• Retainer Agreement
    • Fee Agreement
    • Privacy Agreement
    • Conflict Agreements
    • Billing & Collection Policy Agreement
  • 03 Jun 2020 5:29 PM | Cordina Charvis (Administrator)

    More than half of America's businesses are home-based, per the U.S. Small Business Administration. Starting a business in your home doesn't mean your homeowners insurance will adequately protect your operation.

    "A typical homeowner’s policy provides about $2,500 of coverage," says Loretta Worters, vice president of communications for the Insurance Information Institute. That usually will cover equipment but it won't offer liability protection or cover you for lost data or income.

    The important thing for any business owner to do when starting out is to have the right type and amount of insurance coverage.

    In general, virtual paralegals have the following options for business, notary and personal insurance.

    • Homeowners policy endorsement: This is added to a homeowner’s policy to increase coverage on business equipment. There also may be the option to buy a homeowner’s liability endorsement for protection in the event someone — say, a delivery person-is injured on your property
    • In-home business policy: An in-home business policy provides more comprehensive coverage for business equipment and liability than a homeowner’s policy endorsement. These policies, which may also be called in-home business endorsements, vary significantly depending on the insurer.
    • Business owner’s policy: Also, called a BOP, this plan offers the most comprehensive coverage for small- and mid-size businesses. It protects against many of the same things that in-home business policies do but offers even more coverage. 
    • Independent Contractor Liability Insurance: Professional Indemnity Insurance, sometimes referred to as Independent Contractor Liability Insurance, provides protection for independent contractors against potential liability for claims arising from clients. For a claim to be successful the client would need to prove that the contractor has been negligent.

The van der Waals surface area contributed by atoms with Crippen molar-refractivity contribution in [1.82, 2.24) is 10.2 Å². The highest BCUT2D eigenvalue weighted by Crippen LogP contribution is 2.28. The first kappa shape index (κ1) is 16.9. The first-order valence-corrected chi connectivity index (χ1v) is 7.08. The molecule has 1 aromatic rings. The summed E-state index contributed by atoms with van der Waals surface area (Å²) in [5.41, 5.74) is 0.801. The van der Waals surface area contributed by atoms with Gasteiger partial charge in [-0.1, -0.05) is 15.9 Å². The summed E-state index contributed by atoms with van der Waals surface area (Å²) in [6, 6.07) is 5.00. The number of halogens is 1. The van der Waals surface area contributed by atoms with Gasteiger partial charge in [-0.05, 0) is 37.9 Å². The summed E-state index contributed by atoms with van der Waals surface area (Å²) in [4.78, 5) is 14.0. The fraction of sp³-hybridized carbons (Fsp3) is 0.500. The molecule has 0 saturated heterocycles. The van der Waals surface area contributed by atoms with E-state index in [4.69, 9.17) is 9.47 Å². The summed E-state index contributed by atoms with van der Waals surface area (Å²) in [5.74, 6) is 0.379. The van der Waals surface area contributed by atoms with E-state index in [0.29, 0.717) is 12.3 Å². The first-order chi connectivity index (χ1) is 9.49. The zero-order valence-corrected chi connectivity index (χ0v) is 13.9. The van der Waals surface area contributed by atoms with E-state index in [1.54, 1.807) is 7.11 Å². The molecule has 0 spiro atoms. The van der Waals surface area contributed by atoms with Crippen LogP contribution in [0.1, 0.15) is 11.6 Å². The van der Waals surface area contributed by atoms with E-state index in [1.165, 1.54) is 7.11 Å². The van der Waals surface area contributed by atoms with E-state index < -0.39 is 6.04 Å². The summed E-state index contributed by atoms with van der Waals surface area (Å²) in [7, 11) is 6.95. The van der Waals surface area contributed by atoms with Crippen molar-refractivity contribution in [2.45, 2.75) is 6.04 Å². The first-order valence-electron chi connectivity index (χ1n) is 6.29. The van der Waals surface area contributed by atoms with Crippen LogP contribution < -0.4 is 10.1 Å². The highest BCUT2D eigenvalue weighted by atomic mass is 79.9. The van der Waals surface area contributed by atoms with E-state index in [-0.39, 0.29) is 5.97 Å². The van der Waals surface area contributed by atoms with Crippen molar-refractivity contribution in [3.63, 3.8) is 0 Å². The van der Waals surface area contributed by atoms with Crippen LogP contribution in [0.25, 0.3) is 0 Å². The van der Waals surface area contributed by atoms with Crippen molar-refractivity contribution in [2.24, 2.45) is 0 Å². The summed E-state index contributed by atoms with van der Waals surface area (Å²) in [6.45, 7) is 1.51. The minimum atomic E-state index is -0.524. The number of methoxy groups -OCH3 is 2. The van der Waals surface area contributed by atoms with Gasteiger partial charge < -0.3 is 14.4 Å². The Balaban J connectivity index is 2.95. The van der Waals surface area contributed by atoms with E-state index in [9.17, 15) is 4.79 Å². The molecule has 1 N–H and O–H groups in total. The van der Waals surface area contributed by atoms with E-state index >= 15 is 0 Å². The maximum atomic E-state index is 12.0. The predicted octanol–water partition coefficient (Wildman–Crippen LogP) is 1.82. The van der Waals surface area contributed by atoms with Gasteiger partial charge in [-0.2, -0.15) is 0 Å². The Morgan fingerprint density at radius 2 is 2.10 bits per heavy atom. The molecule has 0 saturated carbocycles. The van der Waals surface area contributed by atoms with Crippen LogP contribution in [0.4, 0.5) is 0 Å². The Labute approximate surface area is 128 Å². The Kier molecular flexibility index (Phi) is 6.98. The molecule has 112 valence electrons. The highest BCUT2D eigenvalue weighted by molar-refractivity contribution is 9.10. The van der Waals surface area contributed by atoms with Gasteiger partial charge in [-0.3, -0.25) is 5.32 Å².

• is an organization that provides personal insurance including but not limited to health, dental, disability, life and retirement for the self-employed.
    • The National Association for the Self-Employed (NASE): is a resource for self-employed and micro-businesses. NASE focuses exclusively on the needs of businesses with ten employees or less, or "micro-businesses. NASE offers entrepreneurs a wide range of resources and tools to help them run their business such as:
    • Legal help
    • Home office insurance
    • Credit cards
    • Office supplies
    • Website design
    • Travel services, including rental car fees and hotels
    • Notary Public Errors and Omission Insurance: If you are a notary public you should get errors and omission insurance to protect you and your business. In addition to errors and omission insurance most states require a notary to purchase Notary Bond to protect the public, not the Notary, from negligent mistakes or dishonest acts by a Notary. You can purchase errors and omission insurance and Notary Bond from the National Notary Association.